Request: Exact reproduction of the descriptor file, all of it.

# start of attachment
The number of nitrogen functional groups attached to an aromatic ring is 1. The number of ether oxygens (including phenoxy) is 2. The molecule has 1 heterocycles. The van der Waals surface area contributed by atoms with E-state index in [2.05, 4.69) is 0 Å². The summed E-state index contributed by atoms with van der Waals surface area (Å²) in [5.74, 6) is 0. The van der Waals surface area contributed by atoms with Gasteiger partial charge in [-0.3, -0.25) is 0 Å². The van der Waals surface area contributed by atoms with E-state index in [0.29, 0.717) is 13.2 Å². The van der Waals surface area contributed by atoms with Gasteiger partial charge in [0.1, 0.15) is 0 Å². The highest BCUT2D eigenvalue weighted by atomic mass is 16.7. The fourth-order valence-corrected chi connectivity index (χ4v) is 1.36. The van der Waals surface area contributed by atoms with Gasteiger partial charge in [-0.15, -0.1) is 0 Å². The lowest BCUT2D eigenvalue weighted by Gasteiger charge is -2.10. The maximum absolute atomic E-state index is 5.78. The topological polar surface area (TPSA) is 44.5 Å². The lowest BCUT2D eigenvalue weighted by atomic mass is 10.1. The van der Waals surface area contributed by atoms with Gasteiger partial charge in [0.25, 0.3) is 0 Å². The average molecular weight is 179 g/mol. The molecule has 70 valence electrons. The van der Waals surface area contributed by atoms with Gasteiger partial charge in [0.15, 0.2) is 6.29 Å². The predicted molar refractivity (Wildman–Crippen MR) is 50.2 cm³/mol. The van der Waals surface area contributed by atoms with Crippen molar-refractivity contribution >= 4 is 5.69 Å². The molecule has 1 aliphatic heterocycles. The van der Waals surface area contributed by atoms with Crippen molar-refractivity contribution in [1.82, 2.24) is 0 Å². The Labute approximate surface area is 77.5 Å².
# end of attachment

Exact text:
The number of nitrogen functional groups attached to an aromatic ring is 1. The number of ether oxygens (including phenoxy) is 2. The molecule has 1 heterocycles. The van der Waals surface area contributed by atoms with E-state index in [2.05, 4.69) is 0 Å². The summed E-state index contributed by atoms with van der Waals surface area (Å²) in [5.74, 6) is 0. The van der Waals surface area contributed by atoms with Gasteiger partial charge in [-0.3, -0.25) is 0 Å². The van der Waals surface area contributed by atoms with E-state index in [0.29, 0.717) is 13.2 Å². The van der Waals surface area contributed by atoms with Gasteiger partial charge in [0.1, 0.15) is 0 Å². The highest BCUT2D eigenvalue weighted by atomic mass is 16.7. The fourth-order valence-corrected chi connectivity index (χ4v) is 1.36. The van der Waals surface area contributed by atoms with Gasteiger partial charge in [-0.15, -0.1) is 0 Å². The lowest BCUT2D eigenvalue weighted by Gasteiger charge is -2.10. The maximum absolute atomic E-state index is 5.78. The topological polar surface area (TPSA) is 44.5 Å². The lowest BCUT2D eigenvalue weighted by atomic mass is 10.1. The van der Waals surface area contributed by atoms with Gasteiger partial charge in [0.25, 0.3) is 0 Å². The average molecular weight is 179 g/mol. The molecule has 70 valence electrons. The van der Waals surface area contributed by atoms with Gasteiger partial charge in [0.15, 0.2) is 6.29 Å². The predicted molar refractivity (Wildman–Crippen MR) is 50.2 cm³/mol. The van der Waals surface area contributed by atoms with Crippen molar-refractivity contribution >= 4 is 5.69 Å². The molecule has 1 aliphatic heterocycles. The van der Waals surface area contributed by atoms with Crippen molar-refractivity contribution in [1.82, 2.24) is 0 Å². The Labute approximate surface area is 77.5 Å².